Even entry-level lawyer work requires a doctoral or professional degree as well as the passing of bar exams and admission to the bar in the states in which a lawyer practices.
Before you start writing this section, check to see if the job posting mentions anything about educational requirements or achievements. Chances are it does, and accordingly, you’ll need to draw up a list of information that describes your educational experiences as they relate do the posting, and then you’ll need to review lawyer resume samples to see how this information is presented. You want what you write to be brief but powerful, and you want to set it up in a way that makes it easy to read.
If you recently graduated from law school, place the education section before the work experience section of your resume. Provide the name and location of the school as well as the date of graduation and the degree obtained. If you graduated with honors or your cumulative grade point was 3.0 or better, include that information.
If you are a practicing attorney with more than two years’ experience, put the work or professional experience section above the section on education. List your law school education before listing information regarding the degree you earned through a bachelor’s degree program. Do not list high school education. Once you have several years’ experience as an attorney, there is no need to provide more than summary listings regarding the schools you attended.
No matter where you are in your career, you will want to include educational honors and activities as well as unpaid internships that strongly relate to the field of work for which you are applying. Listing paid internships here is optional because they also qualify as work experience. Add professional memberships and affiliations to this section, or put them under a separate heading.
How to Write the Lawyer Work Experience Section
The most common organizational method for this section is the chronological format. If you use this format, list each job you’ve held in order of employment dates, most recent dates first. If dates of employment for two positions overlap, list the job with the most recent ending date before the job that overlaps. Include the job title, years of employment, and the name and address of each employer. When formatting the dates, months are optional. If, however, you list the months for one employer, list months for all.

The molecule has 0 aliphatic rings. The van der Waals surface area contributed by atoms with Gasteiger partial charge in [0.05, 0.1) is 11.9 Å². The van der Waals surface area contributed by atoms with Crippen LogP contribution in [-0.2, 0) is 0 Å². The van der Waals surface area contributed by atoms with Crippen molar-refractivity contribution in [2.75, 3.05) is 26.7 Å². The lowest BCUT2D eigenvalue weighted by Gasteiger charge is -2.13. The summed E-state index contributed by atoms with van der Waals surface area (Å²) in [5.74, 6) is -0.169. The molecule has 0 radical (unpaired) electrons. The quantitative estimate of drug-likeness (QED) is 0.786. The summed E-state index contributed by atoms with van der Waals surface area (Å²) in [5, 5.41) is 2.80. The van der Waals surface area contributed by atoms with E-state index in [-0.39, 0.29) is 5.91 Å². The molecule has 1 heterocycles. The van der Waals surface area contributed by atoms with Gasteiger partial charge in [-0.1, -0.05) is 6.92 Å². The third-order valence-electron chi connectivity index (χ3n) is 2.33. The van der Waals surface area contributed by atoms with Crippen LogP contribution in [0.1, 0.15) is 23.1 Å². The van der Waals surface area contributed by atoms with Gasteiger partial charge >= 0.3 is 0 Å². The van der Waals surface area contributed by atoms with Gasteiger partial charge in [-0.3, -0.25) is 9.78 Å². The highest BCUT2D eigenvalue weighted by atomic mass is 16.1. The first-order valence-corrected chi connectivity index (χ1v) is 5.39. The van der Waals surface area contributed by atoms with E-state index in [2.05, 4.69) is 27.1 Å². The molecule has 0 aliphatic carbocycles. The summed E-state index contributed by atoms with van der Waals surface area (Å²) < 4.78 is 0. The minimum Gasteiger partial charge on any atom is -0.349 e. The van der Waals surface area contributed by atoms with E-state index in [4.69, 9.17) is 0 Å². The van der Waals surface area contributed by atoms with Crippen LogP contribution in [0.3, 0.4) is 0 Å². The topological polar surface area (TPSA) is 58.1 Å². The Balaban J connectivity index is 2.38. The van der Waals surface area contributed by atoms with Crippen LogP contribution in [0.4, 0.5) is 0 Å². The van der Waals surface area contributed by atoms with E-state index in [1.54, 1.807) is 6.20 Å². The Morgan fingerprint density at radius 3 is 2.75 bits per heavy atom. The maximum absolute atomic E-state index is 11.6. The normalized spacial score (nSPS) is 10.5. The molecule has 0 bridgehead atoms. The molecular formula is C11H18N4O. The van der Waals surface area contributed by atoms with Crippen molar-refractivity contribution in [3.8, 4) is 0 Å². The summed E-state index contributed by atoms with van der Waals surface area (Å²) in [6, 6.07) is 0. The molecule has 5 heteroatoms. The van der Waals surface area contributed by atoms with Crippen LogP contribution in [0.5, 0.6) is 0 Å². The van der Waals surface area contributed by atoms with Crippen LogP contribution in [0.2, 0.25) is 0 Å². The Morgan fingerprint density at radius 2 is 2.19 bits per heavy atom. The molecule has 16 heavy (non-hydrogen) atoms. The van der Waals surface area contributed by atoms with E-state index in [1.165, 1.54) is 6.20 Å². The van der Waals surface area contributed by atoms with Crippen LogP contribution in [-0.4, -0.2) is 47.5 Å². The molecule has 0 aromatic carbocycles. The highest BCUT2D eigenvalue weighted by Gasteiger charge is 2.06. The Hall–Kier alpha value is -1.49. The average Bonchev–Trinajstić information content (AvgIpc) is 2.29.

Use a worksheet to figure out what information needs to appear underneath the basic information for each job or position. On the worksheet, document all achievements that directly relate to the experience, skills and abilities mentioned in the job announcement. Divide the worksheet into three columns headed Problem, Action and Result. In the first column, list the problems, challenges or responsibilities you faced in your work. In the next column, tell the actions you took to reach each goal or solve each problem. List results or accomplishments in the last column. Use the information you jotted down to write statements that spotlight your major achievements. Quantify wherever possible, use bullet points when they are appropriate and start statements with action verbs.
Here is a comparison between a generic description of work performed and one using the problem-action-result formula.
Generic Conducted research and composed a response to a motion to dismiss. Problem-Action-Result Researched current laws, both state and federal, as well as pivotal rulings, to draft a successful response in opposition of motion to dismiss a case that later resulted in client award of more than $500,000 in damages.
Lawyer resume samples can be a great help to you in determining how you want to present such information.
Action Verbs to Include in Your Lawyer Work Experience Section
To get prospective employers and associates to take notice, use action verbs to describe work you perform. These verbs should be ones that resonate with members of the legal services industry. Listed below are a few of the many action verbs available. You can find other power-packed action verbs by perusing lawyer resume samples.
How to Write the Lawyer Skills Section